Friday, February 17, 2006

Agent & Editor Q&A: Agent Four (Jenny Bent!)

Not all agents and editors feel the need to be veiled, as it turns out. Here with us today at Cafe POD-dy is one of New York's finest, the lady who put the Uber in Uber-agent: Jenny Bent with Trident Media.

Her bio from the Trident website is right here, but rest assured that she has a who's-who in literature as her client list. "She has been working for 10 years in the publishing industry as an editor, bookseller, and literary agent. Jenny has a BA/MA with first class honors from Cambridge University in the UK; she grew up in Harrisonburg, Virginia" and her previous proximity to the University of Virginia is something we try not to hold against her.

Girl: Thanks for stopping by, Jenny. Feel free to dive into the fruit and cheese platter. Don't fill up too much, though--the masseurs will be here shortly. In the mean time, please tell us about some of your greatest POD/self-pub success stories.

Jenny: I hate to answer this one for fear of leaving someone out, but I think the most obvious one is of course Laurie Notaro, who tried to get published for seven years before she finally went to iUniverse. She took out an ad at Amazon that popped up every time you looked at the Sweet Potato Queens Book of Love page (unfortunately you can no longer do this), and my husband at the time happened to see it and mention it to me. The rest of course is history—I sold it in three days and it debuted at #7 on the NYT list. There have been others of course, the Jennifer Colt McAfee Twins series; Will Clarke’s amazing books, both of which have been optioned by Hollywood; a book on scrapbooking by Wendy Bagley that she literally published herself with no POD company which I sold overnight for six figures to Hyperion…the list goes on.

Girl: What is your impression if an author first publishes his or her work with a POD company? Is there a difference in quality between POD and traditionally self-published?

Jenny: I do not distinguish at all between the two.

Girl: What is downside to a book having gone POD before you try to sell it? Everyone assumes the author already eliminated “first rights” to the book. Is this true?

Jenny: I don’t see the downside, and I don’t think people assume this. It depends on the contract, and there are always ways to work on that if you sell to a major publisher. I often see very good projects where the author just doesn’t have the platform to sell the book, and I think, “I wish they would self-publish or do POD” so I would at least have a sales record to show the publisher.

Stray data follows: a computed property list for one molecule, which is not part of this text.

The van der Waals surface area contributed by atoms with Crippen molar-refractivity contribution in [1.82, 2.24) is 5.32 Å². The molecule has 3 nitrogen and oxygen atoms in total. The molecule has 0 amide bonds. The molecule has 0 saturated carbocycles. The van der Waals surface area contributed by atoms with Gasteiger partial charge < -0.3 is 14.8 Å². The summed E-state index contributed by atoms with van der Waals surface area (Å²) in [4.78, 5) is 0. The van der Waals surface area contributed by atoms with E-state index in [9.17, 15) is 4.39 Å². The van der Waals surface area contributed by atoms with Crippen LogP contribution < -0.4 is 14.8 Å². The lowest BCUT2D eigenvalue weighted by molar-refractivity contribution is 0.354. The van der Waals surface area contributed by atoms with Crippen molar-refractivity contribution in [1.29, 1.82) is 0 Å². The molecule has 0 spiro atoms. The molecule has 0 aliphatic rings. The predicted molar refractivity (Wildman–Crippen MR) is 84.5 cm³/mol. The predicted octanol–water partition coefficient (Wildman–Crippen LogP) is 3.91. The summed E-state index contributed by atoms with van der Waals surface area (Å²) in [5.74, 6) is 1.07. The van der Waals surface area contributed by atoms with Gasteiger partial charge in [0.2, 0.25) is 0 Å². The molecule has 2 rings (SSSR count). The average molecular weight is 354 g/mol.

Girl: What if someone pitched a POD book to you and told you it had sold 1000 units in 6 months? Or 3000 units in a year? What kinds of stats turn your head?

Jenny: I always hope for even better stats than that, but if someone has amazing reviews and is making Amazon bestseller lists, it tends not to matter. Many of the POD books that have become best-sellers have numbers like that initially.

Girl: Do you think POD will eventually revolutionize the publishing industry?

Jenny: I think it already has, to a certain extent.

Girl: Do you think POD publishers are taking advantage of hopeful authors by giving them a glimpse of being in a bookstore?

Jenny: Kind of, yes. And anyway, if you’re using print-on-demand to get the attention of a New York house, the New York house would rather you not be in bookstores anyway. That way you won’t have a weak sales track that they’ll have to contend with when they republish your book.

Girl: Do you think POD publishers will have an impact on books already out of print?

Jenny: Sure. It’s a great way to get out-of-print books back into print.

Girl: If someone POD'd a book but still wants to pitch editors/agents, should he or she simply send the paperback?

Jenny: Yes, with reviews, sales info, etc.

Girl: The ultimate question: True or false-"If you have a brilliant manuscript, your book will find a home/get published."

Jenny: False, unfortunately. I try to sell books all the time that I think are wonderful and sometimes they don’t sell.

Girl: Any advice you can throw out to all the hopefuls out there?

Jenny: If you have a great book that for whatever reason hasn’t sold to a New York house, or if you have a book that’s kind of “outside the box” or a book where New York houses will require you to have a better platform before they’ll buy it, self-publish or do POD. Then prepare yourself to promote, promote, promote. Read anything MJ Rose has to say about it, because she’s been a huge success in that arena. The more press you can get, the more books you can sell (hopefully in non-traditional outlets, like hair salons the way E. Lynn Harris did), the more review attention and Amazon bestseller lists you can hit (they have a list for EVERYTHING so it’s often not that hard), the more chance you have to sell the book to a New York house that will hopefully get you the publicity and distribution that you need.

Thanks, Jenny, for your marvelous insight and advice! And feel free to stick around; I paid these guys for a full day!

And folks, don't forget the announcement of the Needle nominees On Wednesday, February 22nd at 8:00 am!